Anti-apartheid legend Nelson Mandela liked hearty, simple meals, like oxtail stew. It was a favourite dish of South Africa's first black president and now fills ravioli served in his former home, which has been transformed into a boutique hotel.
The inside of the building, hidden on a quiet street in a wealthy suburb of Johannesburg, had been defaced by squatters.
But after a floor-to-ceiling remodel, now sunlight floods in from generous skylights and bay windows. The white facade is all that remains of the original building.
Mandela lived there for eight years before moving to another home around the corner with his third wife Graca Machel. He arrived shortly after his release from prison in 1990, and promptly set about meeting the neighbours, general manager Dimitri Maritz said.
"He went knocking on every door, to introduce himself and invite neighbours for canapes and cocktails," Maritz said.
"A Chinese man shooed him away. When he realised he had shut the door in Mandela's face, it is said that he moved not long after that," Maritz laughed, while noting the tale's whiff of urban legend.
The hotel, named Sanctuary Mandela, opened in September for guests seeking to bask in the ex-president's calm and positive energy.
The presidential suite was once actually the president's bedroom, though the heads of guests do not rest where his did. After the remodel, the bathroom is now where his bed once stood.
The window frames bear his nickname "Madiba" and his Robben Island prison number "466/64" -- scratched into the wood by his grandson.
- 'Not a fussy person' -
After Mandela's release at age 71, he yearned for the simple pleasures he had been denied during 27 years in prison: playtime with his grandchildren, the scent of a rose, a sip of his favourite sweet Constantia wine.
"He was not a fussy person," said chef Xoliswa Ndoyiya, who served Mandela's meals for two decades.
She now heads the kitchen of the hotel's restaurant, where every dish is inspired by his tastes.
"He did not want to see an oily plate, he didn't have a sweet tongue. Fruit he would eat all the time, throughout the day," she recalled.
"He was more a father than a boss. He made you feel comfortable, like you were part of his family."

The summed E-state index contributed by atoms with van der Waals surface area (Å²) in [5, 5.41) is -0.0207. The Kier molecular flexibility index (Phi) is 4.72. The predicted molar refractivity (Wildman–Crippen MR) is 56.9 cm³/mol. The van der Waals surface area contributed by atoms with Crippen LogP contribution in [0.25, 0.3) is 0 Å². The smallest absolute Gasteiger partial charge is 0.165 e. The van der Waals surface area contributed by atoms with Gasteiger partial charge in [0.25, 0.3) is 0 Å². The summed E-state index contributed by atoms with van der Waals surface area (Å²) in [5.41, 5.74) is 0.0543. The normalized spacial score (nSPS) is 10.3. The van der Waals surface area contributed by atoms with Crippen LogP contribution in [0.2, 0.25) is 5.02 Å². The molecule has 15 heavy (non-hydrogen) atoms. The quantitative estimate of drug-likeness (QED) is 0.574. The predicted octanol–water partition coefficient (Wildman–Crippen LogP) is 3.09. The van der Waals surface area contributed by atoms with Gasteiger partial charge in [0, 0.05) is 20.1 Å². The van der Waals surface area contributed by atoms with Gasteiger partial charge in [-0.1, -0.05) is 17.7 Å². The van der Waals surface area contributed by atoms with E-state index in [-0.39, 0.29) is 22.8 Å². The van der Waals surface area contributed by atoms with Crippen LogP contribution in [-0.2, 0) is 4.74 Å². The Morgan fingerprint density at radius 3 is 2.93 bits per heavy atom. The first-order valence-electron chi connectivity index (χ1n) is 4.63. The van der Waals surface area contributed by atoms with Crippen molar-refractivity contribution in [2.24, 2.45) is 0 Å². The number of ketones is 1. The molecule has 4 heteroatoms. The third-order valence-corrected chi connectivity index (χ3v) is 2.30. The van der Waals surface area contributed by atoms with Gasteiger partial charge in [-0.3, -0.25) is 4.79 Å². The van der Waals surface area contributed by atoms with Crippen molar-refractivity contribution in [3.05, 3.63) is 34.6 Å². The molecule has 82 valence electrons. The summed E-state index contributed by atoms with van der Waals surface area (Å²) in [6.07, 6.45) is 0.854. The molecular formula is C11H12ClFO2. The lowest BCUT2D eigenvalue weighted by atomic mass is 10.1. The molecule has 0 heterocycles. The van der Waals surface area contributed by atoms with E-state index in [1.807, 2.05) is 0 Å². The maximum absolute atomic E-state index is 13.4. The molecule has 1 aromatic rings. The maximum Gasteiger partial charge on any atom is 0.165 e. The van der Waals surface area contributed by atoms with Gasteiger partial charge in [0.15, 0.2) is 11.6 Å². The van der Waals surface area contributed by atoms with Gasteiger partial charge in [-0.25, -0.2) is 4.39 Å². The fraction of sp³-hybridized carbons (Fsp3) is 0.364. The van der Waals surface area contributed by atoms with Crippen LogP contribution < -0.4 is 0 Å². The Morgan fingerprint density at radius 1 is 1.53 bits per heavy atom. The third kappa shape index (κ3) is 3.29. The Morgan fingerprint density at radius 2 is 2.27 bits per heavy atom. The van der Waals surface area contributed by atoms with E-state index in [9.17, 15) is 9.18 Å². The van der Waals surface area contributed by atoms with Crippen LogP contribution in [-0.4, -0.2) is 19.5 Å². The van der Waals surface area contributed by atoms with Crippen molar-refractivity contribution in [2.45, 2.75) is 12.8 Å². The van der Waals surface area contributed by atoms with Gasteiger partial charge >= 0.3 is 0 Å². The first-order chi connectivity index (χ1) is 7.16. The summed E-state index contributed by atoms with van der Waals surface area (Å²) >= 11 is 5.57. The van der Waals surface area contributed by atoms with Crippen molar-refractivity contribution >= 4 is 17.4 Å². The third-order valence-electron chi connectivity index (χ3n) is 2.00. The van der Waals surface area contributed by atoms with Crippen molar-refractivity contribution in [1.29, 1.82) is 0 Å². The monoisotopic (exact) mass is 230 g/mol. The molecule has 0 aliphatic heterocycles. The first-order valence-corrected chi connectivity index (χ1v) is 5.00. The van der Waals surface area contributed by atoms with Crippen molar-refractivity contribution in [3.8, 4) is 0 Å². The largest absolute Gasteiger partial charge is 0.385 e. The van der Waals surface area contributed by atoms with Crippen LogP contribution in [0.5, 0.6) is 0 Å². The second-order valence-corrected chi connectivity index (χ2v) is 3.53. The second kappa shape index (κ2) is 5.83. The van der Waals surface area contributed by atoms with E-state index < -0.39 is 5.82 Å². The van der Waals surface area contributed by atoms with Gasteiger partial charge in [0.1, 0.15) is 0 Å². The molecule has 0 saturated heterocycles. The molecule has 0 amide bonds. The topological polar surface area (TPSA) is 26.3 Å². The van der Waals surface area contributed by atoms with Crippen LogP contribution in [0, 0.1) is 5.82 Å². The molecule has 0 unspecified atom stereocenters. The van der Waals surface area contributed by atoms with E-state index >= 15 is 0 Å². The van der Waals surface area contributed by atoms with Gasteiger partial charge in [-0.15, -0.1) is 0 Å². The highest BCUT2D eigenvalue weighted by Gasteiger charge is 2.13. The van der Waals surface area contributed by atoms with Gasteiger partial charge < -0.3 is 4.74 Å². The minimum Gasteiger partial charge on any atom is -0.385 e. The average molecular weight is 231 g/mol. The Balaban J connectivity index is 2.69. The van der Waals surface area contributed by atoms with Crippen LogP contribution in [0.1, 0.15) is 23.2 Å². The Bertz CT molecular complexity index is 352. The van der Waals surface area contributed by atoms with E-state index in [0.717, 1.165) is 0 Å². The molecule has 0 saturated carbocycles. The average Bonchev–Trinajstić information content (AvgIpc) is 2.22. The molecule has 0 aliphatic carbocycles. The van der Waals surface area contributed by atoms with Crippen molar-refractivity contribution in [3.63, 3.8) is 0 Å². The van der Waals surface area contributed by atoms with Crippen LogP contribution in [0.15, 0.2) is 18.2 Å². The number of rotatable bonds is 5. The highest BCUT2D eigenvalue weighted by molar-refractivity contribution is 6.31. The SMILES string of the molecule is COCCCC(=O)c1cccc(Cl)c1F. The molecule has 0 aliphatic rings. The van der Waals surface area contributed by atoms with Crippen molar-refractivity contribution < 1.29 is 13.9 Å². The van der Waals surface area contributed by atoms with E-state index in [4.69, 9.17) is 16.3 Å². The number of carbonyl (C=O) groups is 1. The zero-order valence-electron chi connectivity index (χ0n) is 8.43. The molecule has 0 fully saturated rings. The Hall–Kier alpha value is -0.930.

Like Mandela, she's ethnic Xhosa, giving her a shared food sensibility.
If she tried to impress Mandela's high-profile guests with food that he didn't fancy, "he would say 'Why are you not feeding me well?' I would feel guilty for trying to please the guests instead of my boss," she said.
He liked to eat his chicken with his fingers, cleaning the meat to the bone.
"With him, you must be humble. He taught us that people will you know for who you are. I miss him, very, very much."
'Not a museum'
For as much as the building has been remodelled, the management wants it to feel like a home.
Images of Mandela on the walls show him playing peek-a-boo with a baby, dressed to the nines as a young lawyer, and standing with outstretched arms to read a newspaper.
Rooms bear the nicknames, Madiba and Tata, that South Africans fondly used for him.
"It is not supposed to be a museum," Maritz said. "We wish to maintain a legacy, but it needs to be self-sustaining, it needs to stay alive."
The goal of financial sustainability is a key difference from other sites that memorialise the struggle against apartheid.
Here, the assumption is that people are coming for the peace and tranquility that the home offers. Which doesn't mean that they won't talk about Mandela.
"We have so many stories," Maritz said. "But we only tell these stories if we are asked."
"At first you come for Madiba, the second time for the place itself," he added, hoping that the new venture will embody Mandela's qualities: "Humility and elegance."